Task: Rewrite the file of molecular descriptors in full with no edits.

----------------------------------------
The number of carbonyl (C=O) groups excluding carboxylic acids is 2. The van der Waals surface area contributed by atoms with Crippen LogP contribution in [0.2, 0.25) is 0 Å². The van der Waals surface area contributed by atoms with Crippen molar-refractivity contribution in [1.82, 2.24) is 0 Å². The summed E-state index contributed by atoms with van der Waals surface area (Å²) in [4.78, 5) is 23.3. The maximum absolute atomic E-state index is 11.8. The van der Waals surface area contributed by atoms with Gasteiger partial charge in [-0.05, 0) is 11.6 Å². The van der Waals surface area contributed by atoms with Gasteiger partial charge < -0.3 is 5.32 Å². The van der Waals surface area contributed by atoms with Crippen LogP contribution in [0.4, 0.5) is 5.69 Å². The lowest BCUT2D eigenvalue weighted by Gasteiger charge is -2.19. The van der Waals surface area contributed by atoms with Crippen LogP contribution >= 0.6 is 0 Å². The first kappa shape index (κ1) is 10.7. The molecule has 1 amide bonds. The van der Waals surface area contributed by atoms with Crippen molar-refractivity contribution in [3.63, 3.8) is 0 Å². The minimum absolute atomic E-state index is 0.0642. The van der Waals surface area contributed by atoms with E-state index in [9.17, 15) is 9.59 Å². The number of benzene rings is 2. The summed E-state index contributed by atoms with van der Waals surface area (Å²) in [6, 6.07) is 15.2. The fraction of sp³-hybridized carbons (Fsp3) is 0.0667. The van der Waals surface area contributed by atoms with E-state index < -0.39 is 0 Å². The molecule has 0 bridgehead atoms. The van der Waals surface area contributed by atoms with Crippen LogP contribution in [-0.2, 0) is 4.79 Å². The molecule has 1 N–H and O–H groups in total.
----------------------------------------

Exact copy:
The number of carbonyl (C=O) groups excluding carboxylic acids is 2. The van der Waals surface area contributed by atoms with Crippen LogP contribution in [0.2, 0.25) is 0 Å². The van der Waals surface area contributed by atoms with Crippen molar-refractivity contribution in [1.82, 2.24) is 0 Å². The summed E-state index contributed by atoms with van der Waals surface area (Å²) in [4.78, 5) is 23.3. The maximum absolute atomic E-state index is 11.8. The van der Waals surface area contributed by atoms with Gasteiger partial charge in [-0.05, 0) is 11.6 Å². The van der Waals surface area contributed by atoms with Gasteiger partial charge < -0.3 is 5.32 Å². The van der Waals surface area contributed by atoms with Crippen LogP contribution in [0.4, 0.5) is 5.69 Å². The lowest BCUT2D eigenvalue weighted by Gasteiger charge is -2.19. The van der Waals surface area contributed by atoms with Crippen LogP contribution >= 0.6 is 0 Å². The first kappa shape index (κ1) is 10.7. The molecule has 1 amide bonds. The van der Waals surface area contributed by atoms with Crippen molar-refractivity contribution in [3.63, 3.8) is 0 Å². The minimum absolute atomic E-state index is 0.0642. The van der Waals surface area contributed by atoms with E-state index in [9.17, 15) is 9.59 Å². The number of benzene rings is 2. The summed E-state index contributed by atoms with van der Waals surface area (Å²) in [6, 6.07) is 15.2. The fraction of sp³-hybridized carbons (Fsp3) is 0.0667. The van der Waals surface area contributed by atoms with E-state index < -0.39 is 0 Å². The molecule has 0 bridgehead atoms. The van der Waals surface area contributed by atoms with Crippen LogP contribution in [-0.2, 0) is 4.79 Å². The molecule has 1 N–H and O–H groups in total.